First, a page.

These include: Serious illness and debility, Cancer or leukaemia, Diabetes mellitus, Transplant, Massive doses of antibiotics, Parenteral nutrition, Drug addiction, Infection with human immunodeficiency virus (HIV)
People with AIDS (acquired immune deficiency syndrome), people with leukemia (cancer of the blood cells), and people with Hodgkin's disease or other kinds of lymphoma (cancer of the immune system) are at risk for opportunistic fungal infections because their immune systems have been weakened. Such infections may also occur in people who are receiving radiation therapy or chemotherapy, or who are taking corticosteroids or immunosuppressant drugs, such as the drugs a person takes after an organ transplant (Mandell et al, 2010).
SIGNS AND SYMPTOMS OF FUNGAL INFECTION
Signs and Symptoms of Superficial Fungal Infections in Humans
Although the symptoms produced by infection with different types of fungi varies, these infections generally causes itching, reddened skin, and inflammation. Some superficial skin infections are mild and produce few or no symptoms. Others are more irritating. Superficial fungal infections are rarely life threatening, but they may cause considerable discomfort or embarrassment (Goehring and Richard 2008).
Signs and Symptoms of Systemic Fungal Infections in Humans
Systemic fungal infections often are chronic and develop slowly, taking weeks or months to become a problem. Symptoms are sometimes similar to those of the common cold, but sometimes, especially in people with weakened immune systems, symptoms may be sudden and severe, requiring hospitalization. Symptoms may include cough, fever, chills, night sweats, anorexia (loss of appetite), weight loss, general fatigue, and depression.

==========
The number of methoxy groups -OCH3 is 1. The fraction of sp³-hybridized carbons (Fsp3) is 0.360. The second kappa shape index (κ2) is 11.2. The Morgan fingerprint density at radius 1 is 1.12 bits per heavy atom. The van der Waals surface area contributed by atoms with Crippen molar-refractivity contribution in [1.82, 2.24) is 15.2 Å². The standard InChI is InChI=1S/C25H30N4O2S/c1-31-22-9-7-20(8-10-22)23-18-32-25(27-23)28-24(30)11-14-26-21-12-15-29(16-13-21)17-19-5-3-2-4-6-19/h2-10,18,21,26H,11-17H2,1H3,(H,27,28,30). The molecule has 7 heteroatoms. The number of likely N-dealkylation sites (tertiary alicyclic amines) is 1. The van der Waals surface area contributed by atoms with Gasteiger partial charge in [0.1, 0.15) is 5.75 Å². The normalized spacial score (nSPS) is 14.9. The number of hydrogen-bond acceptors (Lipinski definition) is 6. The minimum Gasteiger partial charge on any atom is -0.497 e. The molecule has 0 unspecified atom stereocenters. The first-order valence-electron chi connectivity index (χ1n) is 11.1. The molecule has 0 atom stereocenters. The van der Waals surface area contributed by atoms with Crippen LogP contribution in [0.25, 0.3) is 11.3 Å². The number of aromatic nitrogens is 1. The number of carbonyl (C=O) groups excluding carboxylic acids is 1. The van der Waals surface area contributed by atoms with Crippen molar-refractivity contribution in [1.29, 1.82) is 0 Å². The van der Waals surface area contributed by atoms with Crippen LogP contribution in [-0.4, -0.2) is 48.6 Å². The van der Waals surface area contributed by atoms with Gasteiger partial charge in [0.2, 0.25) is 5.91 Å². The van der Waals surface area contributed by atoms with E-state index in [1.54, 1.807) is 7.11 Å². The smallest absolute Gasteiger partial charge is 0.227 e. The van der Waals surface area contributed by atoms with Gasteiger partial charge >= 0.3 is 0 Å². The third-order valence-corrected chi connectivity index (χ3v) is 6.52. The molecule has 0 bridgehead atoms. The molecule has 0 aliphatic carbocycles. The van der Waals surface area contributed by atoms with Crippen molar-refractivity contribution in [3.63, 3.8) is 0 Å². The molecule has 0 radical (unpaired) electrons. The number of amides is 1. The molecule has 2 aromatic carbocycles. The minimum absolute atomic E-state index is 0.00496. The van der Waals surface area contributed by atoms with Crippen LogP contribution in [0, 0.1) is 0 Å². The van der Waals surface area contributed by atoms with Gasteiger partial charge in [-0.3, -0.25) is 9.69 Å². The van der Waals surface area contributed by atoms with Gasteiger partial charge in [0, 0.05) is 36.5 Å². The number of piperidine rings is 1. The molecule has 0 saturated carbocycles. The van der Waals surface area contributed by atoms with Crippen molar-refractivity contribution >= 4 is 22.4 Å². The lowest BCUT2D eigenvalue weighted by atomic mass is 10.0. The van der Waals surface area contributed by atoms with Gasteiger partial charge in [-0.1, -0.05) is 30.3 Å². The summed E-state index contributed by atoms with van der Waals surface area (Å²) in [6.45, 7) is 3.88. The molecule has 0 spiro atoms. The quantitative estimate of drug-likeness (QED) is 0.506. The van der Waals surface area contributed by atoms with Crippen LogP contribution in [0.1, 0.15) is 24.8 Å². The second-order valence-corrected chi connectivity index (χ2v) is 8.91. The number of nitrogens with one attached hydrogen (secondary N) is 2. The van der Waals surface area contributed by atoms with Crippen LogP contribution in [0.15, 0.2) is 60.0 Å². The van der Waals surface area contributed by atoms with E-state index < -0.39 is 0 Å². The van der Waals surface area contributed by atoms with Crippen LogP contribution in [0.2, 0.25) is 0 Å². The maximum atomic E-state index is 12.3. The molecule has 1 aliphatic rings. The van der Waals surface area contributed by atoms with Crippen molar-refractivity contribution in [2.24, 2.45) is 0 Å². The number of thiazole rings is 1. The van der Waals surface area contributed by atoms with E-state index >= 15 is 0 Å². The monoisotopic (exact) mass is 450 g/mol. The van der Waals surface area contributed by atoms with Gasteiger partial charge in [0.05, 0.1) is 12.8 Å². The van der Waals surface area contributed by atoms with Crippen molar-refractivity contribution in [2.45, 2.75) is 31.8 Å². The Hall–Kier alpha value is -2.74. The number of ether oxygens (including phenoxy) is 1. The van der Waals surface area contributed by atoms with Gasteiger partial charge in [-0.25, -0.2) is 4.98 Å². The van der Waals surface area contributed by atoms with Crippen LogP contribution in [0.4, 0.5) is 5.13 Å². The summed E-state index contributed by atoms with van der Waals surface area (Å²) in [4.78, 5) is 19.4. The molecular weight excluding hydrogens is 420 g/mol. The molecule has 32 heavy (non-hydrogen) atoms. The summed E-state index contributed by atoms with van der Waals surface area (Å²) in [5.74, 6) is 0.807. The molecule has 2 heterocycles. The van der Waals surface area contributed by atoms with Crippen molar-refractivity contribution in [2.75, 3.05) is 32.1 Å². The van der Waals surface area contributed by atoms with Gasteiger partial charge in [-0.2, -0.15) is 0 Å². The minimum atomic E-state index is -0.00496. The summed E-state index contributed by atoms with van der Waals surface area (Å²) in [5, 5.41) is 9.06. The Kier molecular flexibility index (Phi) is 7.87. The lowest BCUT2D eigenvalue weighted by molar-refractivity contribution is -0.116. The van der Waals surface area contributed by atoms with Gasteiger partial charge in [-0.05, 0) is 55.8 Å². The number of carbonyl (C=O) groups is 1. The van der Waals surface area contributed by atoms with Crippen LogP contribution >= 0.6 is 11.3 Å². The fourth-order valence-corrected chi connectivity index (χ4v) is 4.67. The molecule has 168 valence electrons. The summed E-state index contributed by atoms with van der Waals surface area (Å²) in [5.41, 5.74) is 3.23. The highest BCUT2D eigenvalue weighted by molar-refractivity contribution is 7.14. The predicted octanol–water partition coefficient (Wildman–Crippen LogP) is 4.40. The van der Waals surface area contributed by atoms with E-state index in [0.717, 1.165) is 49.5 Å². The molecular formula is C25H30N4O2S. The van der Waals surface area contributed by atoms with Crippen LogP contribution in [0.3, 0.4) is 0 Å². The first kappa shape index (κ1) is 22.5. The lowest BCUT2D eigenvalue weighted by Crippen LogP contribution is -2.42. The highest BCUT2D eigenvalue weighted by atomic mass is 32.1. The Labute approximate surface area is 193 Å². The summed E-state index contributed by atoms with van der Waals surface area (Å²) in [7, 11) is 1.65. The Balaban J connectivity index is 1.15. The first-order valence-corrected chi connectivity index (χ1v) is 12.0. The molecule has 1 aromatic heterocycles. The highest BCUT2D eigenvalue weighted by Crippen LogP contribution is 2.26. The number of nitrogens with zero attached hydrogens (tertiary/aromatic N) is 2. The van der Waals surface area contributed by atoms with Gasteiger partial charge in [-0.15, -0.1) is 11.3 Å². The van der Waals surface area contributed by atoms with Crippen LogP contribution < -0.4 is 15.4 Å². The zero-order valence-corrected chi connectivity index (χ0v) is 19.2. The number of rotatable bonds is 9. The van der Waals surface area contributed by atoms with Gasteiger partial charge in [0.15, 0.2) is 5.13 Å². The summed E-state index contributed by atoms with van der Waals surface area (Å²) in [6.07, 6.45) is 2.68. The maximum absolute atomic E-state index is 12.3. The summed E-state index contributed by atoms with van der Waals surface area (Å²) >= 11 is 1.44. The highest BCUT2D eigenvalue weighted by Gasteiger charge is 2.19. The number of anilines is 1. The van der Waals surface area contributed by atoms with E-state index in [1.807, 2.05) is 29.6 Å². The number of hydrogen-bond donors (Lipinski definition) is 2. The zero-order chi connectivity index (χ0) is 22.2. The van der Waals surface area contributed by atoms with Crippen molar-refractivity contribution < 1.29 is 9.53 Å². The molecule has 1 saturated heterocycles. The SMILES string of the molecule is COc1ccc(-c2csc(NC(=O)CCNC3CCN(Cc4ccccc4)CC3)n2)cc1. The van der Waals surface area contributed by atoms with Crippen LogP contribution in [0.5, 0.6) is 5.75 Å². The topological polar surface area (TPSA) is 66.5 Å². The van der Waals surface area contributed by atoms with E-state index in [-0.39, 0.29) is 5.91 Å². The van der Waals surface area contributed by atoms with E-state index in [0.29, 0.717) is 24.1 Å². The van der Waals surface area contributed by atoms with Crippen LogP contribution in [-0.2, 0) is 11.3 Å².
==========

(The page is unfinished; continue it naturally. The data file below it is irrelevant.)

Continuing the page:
If the infection spreads from the lungs to other organs, it may be particularly severe, especially if the patient has a weakened immune system. For example, cryptococcosis may lead to meningitis, which causes inflammation and swelling of the lining around the brain and spinal cord (Goehring and Richard 2008).
If symptoms of histoplasmosis infection occur, they will start within 3 to 17 days after exposure; the average is 12-14 days. Most affected individuals have clinically silent manifestations and show no apparent ill effects (Silberberg, 2007). The acute phase of histoplasmosis is characterized by non-specific respiratory symptoms, often cough or flu-like. Chest X-ray findings are normal in 40-70% of cases (Silberberg, 2007). Chronic histoplasmosis cases can resemble tuberculosis; (Tong et al, 2003) disseminated histoplasmosis affects multiple organ systems and is fatal unless treated (Kauffman 2007).
While histoplasmosis is the most common cause of mediastinitis , this remains a relatively rare disease. Severe infections can cause hepatosplenomegaly, lymphadenopathy, and adrenal enlargement (Ryan, Ray 2004). Lesions have a tendency to calcify as they heal. Ocular histoplasmosis damages the retina of the eyes. Scar tissue is left on the retina which can experience leakage, resulting in a loss of vision not unlike macular degeneration.
Signs and Symptoms of Systemic Fungal Infections in Poultry
- Weakness: Intestinal fungi eat some of bird's food & damage organs that digest food.
- Labored Breathing / Gurgling / Respiratory Illness: Air passages are restricted by fungi.
- Poor Appetite: Bird not very interested in eating because not feeling well, in some cases. Some medicines may also make birds temporarily feel worse & eat even less.
- Emaciation / Starving: Breast muscle may shrink so much that breastbone feels like a sharp ridge sticking out of chest. Eyes will look sunken in as well.
- Some bright green & watery droppings: Too little food is going through bird's system, and more green bile gets concentrated in each poop.
- Anemia: Blood becomes thin & pale, and bone marrow is pale yellow.
- Infertility / Egg Laying stopped
- Overheating & Panting: Respiratory system may be restricted & bird isn't able to use panting to cool down as well as normal.
- Internal bleeding: Especially in the breast & leg muscles, and intestines.
- Death: May occur from prolonged, severe infection (Ryan and Ray, 2004) (Cotran et al 2005) (Gauthier and Ludlow, 2008).